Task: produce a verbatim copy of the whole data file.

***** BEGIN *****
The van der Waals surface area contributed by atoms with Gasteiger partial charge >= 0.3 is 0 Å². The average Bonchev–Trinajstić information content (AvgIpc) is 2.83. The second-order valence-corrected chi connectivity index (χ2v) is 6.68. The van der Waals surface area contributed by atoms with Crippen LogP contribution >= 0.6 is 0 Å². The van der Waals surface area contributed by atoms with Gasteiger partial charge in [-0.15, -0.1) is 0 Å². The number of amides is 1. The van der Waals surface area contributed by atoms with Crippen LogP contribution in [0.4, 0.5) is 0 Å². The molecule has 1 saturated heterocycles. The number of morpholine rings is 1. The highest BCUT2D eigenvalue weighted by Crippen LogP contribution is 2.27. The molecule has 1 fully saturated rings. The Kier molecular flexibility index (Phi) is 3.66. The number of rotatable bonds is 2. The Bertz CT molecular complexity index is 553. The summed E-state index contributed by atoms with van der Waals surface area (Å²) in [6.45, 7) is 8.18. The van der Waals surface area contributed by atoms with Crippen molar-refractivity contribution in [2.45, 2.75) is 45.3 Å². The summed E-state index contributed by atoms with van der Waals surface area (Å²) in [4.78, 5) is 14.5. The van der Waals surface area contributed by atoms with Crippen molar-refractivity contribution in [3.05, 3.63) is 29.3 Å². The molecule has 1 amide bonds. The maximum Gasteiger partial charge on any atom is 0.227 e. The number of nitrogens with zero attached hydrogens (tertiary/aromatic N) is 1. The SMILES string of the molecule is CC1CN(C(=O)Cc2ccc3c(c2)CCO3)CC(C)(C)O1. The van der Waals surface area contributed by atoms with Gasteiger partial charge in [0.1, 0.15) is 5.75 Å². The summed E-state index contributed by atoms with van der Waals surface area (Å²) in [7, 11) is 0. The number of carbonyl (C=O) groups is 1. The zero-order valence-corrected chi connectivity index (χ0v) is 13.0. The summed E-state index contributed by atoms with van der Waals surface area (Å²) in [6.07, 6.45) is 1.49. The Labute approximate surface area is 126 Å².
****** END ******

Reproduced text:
The van der Waals surface area contributed by atoms with Gasteiger partial charge >= 0.3 is 0 Å². The average Bonchev–Trinajstić information content (AvgIpc) is 2.83. The second-order valence-corrected chi connectivity index (χ2v) is 6.68. The van der Waals surface area contributed by atoms with Crippen LogP contribution >= 0.6 is 0 Å². The van der Waals surface area contributed by atoms with Gasteiger partial charge in [-0.15, -0.1) is 0 Å². The number of amides is 1. The van der Waals surface area contributed by atoms with Crippen LogP contribution in [0.4, 0.5) is 0 Å². The molecule has 1 saturated heterocycles. The number of morpholine rings is 1. The highest BCUT2D eigenvalue weighted by Crippen LogP contribution is 2.27. The molecule has 1 fully saturated rings. The Kier molecular flexibility index (Phi) is 3.66. The number of rotatable bonds is 2. The Bertz CT molecular complexity index is 553. The summed E-state index contributed by atoms with van der Waals surface area (Å²) in [6.45, 7) is 8.18. The van der Waals surface area contributed by atoms with Crippen molar-refractivity contribution in [2.45, 2.75) is 45.3 Å². The summed E-state index contributed by atoms with van der Waals surface area (Å²) in [4.78, 5) is 14.5. The van der Waals surface area contributed by atoms with Crippen molar-refractivity contribution in [3.05, 3.63) is 29.3 Å². The molecule has 1 amide bonds. The maximum Gasteiger partial charge on any atom is 0.227 e. The number of nitrogens with zero attached hydrogens (tertiary/aromatic N) is 1. The SMILES string of the molecule is CC1CN(C(=O)Cc2ccc3c(c2)CCO3)CC(C)(C)O1. The van der Waals surface area contributed by atoms with Gasteiger partial charge in [0.1, 0.15) is 5.75 Å². The summed E-state index contributed by atoms with van der Waals surface area (Å²) in [7, 11) is 0. The number of carbonyl (C=O) groups is 1. The zero-order valence-corrected chi connectivity index (χ0v) is 13.0. The summed E-state index contributed by atoms with van der Waals surface area (Å²) in [6.07, 6.45) is 1.49. The Labute approximate surface area is 126 Å².